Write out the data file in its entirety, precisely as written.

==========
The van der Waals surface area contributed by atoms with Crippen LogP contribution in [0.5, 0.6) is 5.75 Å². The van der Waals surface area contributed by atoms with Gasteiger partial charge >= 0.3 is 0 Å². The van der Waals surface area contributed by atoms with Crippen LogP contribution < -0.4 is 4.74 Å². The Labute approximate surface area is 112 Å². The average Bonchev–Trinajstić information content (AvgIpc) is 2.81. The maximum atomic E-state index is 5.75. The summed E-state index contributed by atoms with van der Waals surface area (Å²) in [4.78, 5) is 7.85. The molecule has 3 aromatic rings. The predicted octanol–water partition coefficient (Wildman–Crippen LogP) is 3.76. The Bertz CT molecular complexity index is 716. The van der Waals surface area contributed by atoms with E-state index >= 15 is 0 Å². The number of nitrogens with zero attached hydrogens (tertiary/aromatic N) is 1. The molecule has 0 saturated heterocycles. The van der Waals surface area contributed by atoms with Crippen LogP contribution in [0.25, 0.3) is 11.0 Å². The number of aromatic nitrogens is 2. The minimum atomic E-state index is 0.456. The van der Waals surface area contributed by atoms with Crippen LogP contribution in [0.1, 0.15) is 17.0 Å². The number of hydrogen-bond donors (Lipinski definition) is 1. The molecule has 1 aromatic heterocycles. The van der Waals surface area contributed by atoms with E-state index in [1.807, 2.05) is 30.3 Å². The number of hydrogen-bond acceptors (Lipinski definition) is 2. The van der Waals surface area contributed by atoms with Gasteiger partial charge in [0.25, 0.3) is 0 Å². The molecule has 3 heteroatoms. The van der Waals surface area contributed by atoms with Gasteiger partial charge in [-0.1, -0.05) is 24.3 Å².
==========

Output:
The van der Waals surface area contributed by atoms with Crippen LogP contribution in [0.5, 0.6) is 5.75 Å². The van der Waals surface area contributed by atoms with Gasteiger partial charge >= 0.3 is 0 Å². The van der Waals surface area contributed by atoms with Crippen LogP contribution < -0.4 is 4.74 Å². The Labute approximate surface area is 112 Å². The average Bonchev–Trinajstić information content (AvgIpc) is 2.81. The maximum atomic E-state index is 5.75. The summed E-state index contributed by atoms with van der Waals surface area (Å²) in [4.78, 5) is 7.85. The molecule has 3 aromatic rings. The predicted octanol–water partition coefficient (Wildman–Crippen LogP) is 3.76. The Bertz CT molecular complexity index is 716. The van der Waals surface area contributed by atoms with E-state index >= 15 is 0 Å². The number of nitrogens with zero attached hydrogens (tertiary/aromatic N) is 1. The molecule has 0 saturated heterocycles. The van der Waals surface area contributed by atoms with Crippen LogP contribution in [0.25, 0.3) is 11.0 Å². The number of aromatic nitrogens is 2. The minimum atomic E-state index is 0.456. The van der Waals surface area contributed by atoms with Crippen LogP contribution in [0.1, 0.15) is 17.0 Å². The number of hydrogen-bond donors (Lipinski definition) is 1. The molecule has 1 aromatic heterocycles. The van der Waals surface area contributed by atoms with E-state index in [1.807, 2.05) is 30.3 Å². The number of hydrogen-bond acceptors (Lipinski definition) is 2. The van der Waals surface area contributed by atoms with Gasteiger partial charge in [0.25, 0.3) is 0 Å². The molecule has 3 heteroatoms. The van der Waals surface area contributed by atoms with Gasteiger partial charge in [-0.1, -0.05) is 24.3 Å².